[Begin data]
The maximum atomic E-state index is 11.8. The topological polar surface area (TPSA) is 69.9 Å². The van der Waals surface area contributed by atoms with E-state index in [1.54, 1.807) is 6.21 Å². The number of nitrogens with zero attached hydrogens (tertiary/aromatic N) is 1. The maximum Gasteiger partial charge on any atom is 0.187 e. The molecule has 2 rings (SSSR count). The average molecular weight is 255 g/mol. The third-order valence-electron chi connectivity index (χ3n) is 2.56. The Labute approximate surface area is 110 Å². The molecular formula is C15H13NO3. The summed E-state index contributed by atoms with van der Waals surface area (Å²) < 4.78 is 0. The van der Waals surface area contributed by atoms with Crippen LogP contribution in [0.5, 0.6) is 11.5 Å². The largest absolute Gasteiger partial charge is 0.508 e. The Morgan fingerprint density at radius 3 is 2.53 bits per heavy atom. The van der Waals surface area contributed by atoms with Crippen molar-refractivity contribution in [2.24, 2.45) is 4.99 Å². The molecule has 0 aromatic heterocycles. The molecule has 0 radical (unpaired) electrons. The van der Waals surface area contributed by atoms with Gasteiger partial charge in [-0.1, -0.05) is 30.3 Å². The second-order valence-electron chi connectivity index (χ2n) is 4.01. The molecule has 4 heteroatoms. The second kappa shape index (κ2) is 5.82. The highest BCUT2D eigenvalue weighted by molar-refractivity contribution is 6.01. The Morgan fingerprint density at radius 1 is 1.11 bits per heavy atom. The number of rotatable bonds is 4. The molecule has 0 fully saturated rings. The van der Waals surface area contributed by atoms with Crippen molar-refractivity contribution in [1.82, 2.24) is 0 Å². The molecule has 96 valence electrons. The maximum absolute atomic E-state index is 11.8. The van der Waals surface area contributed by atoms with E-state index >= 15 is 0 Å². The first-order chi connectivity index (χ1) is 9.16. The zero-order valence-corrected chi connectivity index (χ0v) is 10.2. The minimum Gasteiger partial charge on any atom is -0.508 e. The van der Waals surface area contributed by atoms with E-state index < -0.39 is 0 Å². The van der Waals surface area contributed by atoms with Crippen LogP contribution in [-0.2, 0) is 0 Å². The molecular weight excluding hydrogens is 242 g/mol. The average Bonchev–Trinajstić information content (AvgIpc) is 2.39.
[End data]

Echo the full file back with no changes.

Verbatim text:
The maximum atomic E-state index is 11.8. The topological polar surface area (TPSA) is 69.9 Å². The van der Waals surface area contributed by atoms with E-state index in [1.54, 1.807) is 6.21 Å². The number of nitrogens with zero attached hydrogens (tertiary/aromatic N) is 1. The maximum Gasteiger partial charge on any atom is 0.187 e. The molecule has 2 rings (SSSR count). The average molecular weight is 255 g/mol. The third-order valence-electron chi connectivity index (χ3n) is 2.56. The Labute approximate surface area is 110 Å². The molecular formula is C15H13NO3. The summed E-state index contributed by atoms with van der Waals surface area (Å²) < 4.78 is 0. The van der Waals surface area contributed by atoms with Crippen LogP contribution in [0.5, 0.6) is 11.5 Å². The largest absolute Gasteiger partial charge is 0.508 e. The Morgan fingerprint density at radius 3 is 2.53 bits per heavy atom. The van der Waals surface area contributed by atoms with Crippen molar-refractivity contribution in [2.24, 2.45) is 4.99 Å². The molecule has 0 aromatic heterocycles. The molecule has 0 radical (unpaired) electrons. The van der Waals surface area contributed by atoms with Gasteiger partial charge in [-0.1, -0.05) is 30.3 Å². The second-order valence-electron chi connectivity index (χ2n) is 4.01. The molecule has 4 heteroatoms. The second kappa shape index (κ2) is 5.82. The highest BCUT2D eigenvalue weighted by molar-refractivity contribution is 6.01. The Morgan fingerprint density at radius 1 is 1.11 bits per heavy atom. The number of rotatable bonds is 4. The molecule has 0 fully saturated rings. The van der Waals surface area contributed by atoms with Crippen molar-refractivity contribution in [1.82, 2.24) is 0 Å². The molecule has 96 valence electrons. The maximum absolute atomic E-state index is 11.8. The van der Waals surface area contributed by atoms with E-state index >= 15 is 0 Å². The first-order chi connectivity index (χ1) is 9.16. The zero-order valence-corrected chi connectivity index (χ0v) is 10.2. The minimum Gasteiger partial charge on any atom is -0.508 e. The van der Waals surface area contributed by atoms with E-state index < -0.39 is 0 Å². The van der Waals surface area contributed by atoms with Crippen LogP contribution in [-0.2, 0) is 0 Å². The molecular weight excluding hydrogens is 242 g/mol. The average Bonchev–Trinajstić information content (AvgIpc) is 2.39.